The aortic valve is the valve that allows blood out of the heart into the aorta, but not back. As people get older it’s not uncommon for the aortic valve to accumulate calcium deposits, stiffen, and not open as widely. This condition is called aortic stenosis. As the aortic valve narrows, it impairs the blood flow through it. Patients can develop heart failure, lightheadedness, chest pain, and fainting. There are no effective medications for aortic stenosis. Until several years ago the only treatment was valve replacement through open-heart surgery.
The first aortic valve replacement was performed in 1952. The initial mechanical aortic valves were plagued by blood clot formation, requiring patients to take high doses of anticoagulants (blood thinners) forever. Since then many incremental improvements have been made to prosthetic heart valves, but there was only one way to insert them – open-heart surgery. Surgery is quite effective, but it’s risky and has a prolonged recovery. Frail patients who have other medical problems frequently cannot tolerate the surgery. Up until a few years ago patients who could not undergo surgery would eventually die of worsening aortic stenosis.
Several years ago a new procedure for aortic valve replacement was developed. A catheter is placed in a large artery in the leg and threaded to the heart. The prosthetic aortic valve, folded via a miracle of origami engineering so that it can fit inside the catheter, is pushed through the catheter until it reaches the heart. A balloon is inflated to expand the valve into place. This procedure is called transcatheter aortic valve replacement (TAVR).
Since then, several studies have shown that for patients who cannot undergo open-heart surgery or are at extremely high risk from open-heart surgery, TAVR is an effective alternative. Initially TAVR was plagued by complications, but as cardiologists became more familiar with the procedure, and as the prosthetic valve itself incrementally improved (it’s already on its third version) the complication rate has fallen.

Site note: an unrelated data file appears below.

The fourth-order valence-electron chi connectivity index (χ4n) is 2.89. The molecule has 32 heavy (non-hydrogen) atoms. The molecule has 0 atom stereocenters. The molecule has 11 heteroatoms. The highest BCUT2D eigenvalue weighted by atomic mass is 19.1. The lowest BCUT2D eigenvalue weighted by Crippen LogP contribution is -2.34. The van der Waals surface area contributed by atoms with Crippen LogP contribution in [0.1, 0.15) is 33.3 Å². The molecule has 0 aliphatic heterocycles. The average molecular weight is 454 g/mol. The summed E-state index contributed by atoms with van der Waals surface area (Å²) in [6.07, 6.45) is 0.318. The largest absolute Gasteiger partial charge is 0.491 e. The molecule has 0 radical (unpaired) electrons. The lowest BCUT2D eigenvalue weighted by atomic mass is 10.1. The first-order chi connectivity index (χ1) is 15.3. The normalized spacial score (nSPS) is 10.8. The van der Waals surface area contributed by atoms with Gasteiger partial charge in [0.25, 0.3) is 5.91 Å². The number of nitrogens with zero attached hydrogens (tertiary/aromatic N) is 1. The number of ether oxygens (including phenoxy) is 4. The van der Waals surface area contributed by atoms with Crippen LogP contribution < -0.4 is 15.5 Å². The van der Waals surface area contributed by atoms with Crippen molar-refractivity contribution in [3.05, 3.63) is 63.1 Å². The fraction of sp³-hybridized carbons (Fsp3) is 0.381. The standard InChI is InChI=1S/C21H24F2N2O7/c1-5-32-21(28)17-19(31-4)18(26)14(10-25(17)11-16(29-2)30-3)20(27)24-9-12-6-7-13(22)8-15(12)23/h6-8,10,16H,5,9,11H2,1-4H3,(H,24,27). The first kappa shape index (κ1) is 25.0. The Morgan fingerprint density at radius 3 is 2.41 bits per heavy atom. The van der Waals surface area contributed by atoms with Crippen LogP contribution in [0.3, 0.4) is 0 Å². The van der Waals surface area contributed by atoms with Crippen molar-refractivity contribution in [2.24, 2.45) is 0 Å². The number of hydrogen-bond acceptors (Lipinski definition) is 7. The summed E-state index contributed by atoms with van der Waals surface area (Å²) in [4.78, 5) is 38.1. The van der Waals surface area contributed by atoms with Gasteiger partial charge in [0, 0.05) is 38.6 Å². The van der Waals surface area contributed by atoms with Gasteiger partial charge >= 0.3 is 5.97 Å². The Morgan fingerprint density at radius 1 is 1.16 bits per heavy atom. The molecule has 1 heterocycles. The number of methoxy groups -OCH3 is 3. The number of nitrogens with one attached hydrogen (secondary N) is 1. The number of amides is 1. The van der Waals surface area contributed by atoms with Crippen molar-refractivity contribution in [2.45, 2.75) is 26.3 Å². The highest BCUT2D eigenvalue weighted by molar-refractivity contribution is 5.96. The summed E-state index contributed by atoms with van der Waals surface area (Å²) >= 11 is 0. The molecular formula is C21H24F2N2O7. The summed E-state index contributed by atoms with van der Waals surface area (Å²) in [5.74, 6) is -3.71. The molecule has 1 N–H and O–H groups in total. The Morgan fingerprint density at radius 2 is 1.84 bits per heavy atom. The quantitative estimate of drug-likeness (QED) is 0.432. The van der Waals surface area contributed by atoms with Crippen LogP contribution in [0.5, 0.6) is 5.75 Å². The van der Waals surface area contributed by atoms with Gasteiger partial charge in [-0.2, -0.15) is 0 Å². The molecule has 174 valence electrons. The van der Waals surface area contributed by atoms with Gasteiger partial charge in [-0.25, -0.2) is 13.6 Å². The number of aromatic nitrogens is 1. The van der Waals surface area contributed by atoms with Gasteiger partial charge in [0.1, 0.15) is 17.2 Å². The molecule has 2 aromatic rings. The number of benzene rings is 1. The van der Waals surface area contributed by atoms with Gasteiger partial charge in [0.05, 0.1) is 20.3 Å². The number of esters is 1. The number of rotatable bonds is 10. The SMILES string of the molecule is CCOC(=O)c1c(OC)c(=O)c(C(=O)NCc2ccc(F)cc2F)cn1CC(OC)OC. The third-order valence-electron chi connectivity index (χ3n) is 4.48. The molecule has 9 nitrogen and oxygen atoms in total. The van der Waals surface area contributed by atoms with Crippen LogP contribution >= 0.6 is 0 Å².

A study in 2013 found that about 67,500 aortic valve replacements were done through open-heart surgery every year, and that about 290,000 elderly patients with severe aortic stenosis were candidates for TAVR, with another 27,000 new patients becoming eligible for TAVR every year as their aortic valves worsen or as their health worsens, making surgery too dangerous.
In a rational marketplace, this would be cause for celebration. Hundreds of thousands of patients with a serious disease stand to benefit from a procedure that didn’t exist a decade ago. Their quality of life and possibly their longevity will be enhanced. The developers of the TAVR technology will make a lot of money. Everyone wins.
But our system is far from rational, because we all pay for each other’s stuff. Medicare is projected to become insolvent in the mid-2020s. The last thing the Medicare budget needs is a brand new very expensive procedure that hundreds of thousands of people can get. So Medicare established criteria to regulate who can undergo TAVR. For example, patients have to be examined by two cardiothoracic surgeons and have both of them decide that the patient is not a candidate for open-heart repair before Medicare will cover TAVR. It’s hard to justify these restrictions in terms of patient safety. These can only be motivated by thinly disguised rationing of a new and expensive procedure.